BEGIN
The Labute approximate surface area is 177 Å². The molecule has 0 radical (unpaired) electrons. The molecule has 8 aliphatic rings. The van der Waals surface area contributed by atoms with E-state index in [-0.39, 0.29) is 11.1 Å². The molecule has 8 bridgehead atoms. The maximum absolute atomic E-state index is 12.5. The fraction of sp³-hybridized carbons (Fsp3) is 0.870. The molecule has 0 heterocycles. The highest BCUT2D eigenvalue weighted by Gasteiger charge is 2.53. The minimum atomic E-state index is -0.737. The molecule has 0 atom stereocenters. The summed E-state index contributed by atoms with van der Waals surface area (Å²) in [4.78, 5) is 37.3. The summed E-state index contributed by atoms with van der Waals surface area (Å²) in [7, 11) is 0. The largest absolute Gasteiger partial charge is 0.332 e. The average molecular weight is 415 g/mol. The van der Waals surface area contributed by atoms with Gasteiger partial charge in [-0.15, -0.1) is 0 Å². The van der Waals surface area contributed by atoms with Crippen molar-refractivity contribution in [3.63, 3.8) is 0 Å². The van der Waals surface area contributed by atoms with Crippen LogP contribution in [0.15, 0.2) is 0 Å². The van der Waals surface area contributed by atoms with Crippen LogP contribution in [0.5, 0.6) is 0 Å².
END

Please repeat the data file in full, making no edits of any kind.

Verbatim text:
The Labute approximate surface area is 177 Å². The molecule has 0 radical (unpaired) electrons. The molecule has 8 aliphatic rings. The van der Waals surface area contributed by atoms with E-state index in [-0.39, 0.29) is 11.1 Å². The molecule has 8 bridgehead atoms. The maximum absolute atomic E-state index is 12.5. The fraction of sp³-hybridized carbons (Fsp3) is 0.870. The molecule has 0 heterocycles. The highest BCUT2D eigenvalue weighted by Gasteiger charge is 2.53. The minimum atomic E-state index is -0.737. The molecule has 0 atom stereocenters. The summed E-state index contributed by atoms with van der Waals surface area (Å²) in [4.78, 5) is 37.3. The summed E-state index contributed by atoms with van der Waals surface area (Å²) in [7, 11) is 0. The largest absolute Gasteiger partial charge is 0.332 e. The average molecular weight is 415 g/mol. The van der Waals surface area contributed by atoms with Gasteiger partial charge in [-0.15, -0.1) is 0 Å². The van der Waals surface area contributed by atoms with Crippen molar-refractivity contribution in [3.63, 3.8) is 0 Å². The van der Waals surface area contributed by atoms with Crippen LogP contribution in [0.15, 0.2) is 0 Å². The van der Waals surface area contributed by atoms with Crippen LogP contribution in [0.5, 0.6) is 0 Å².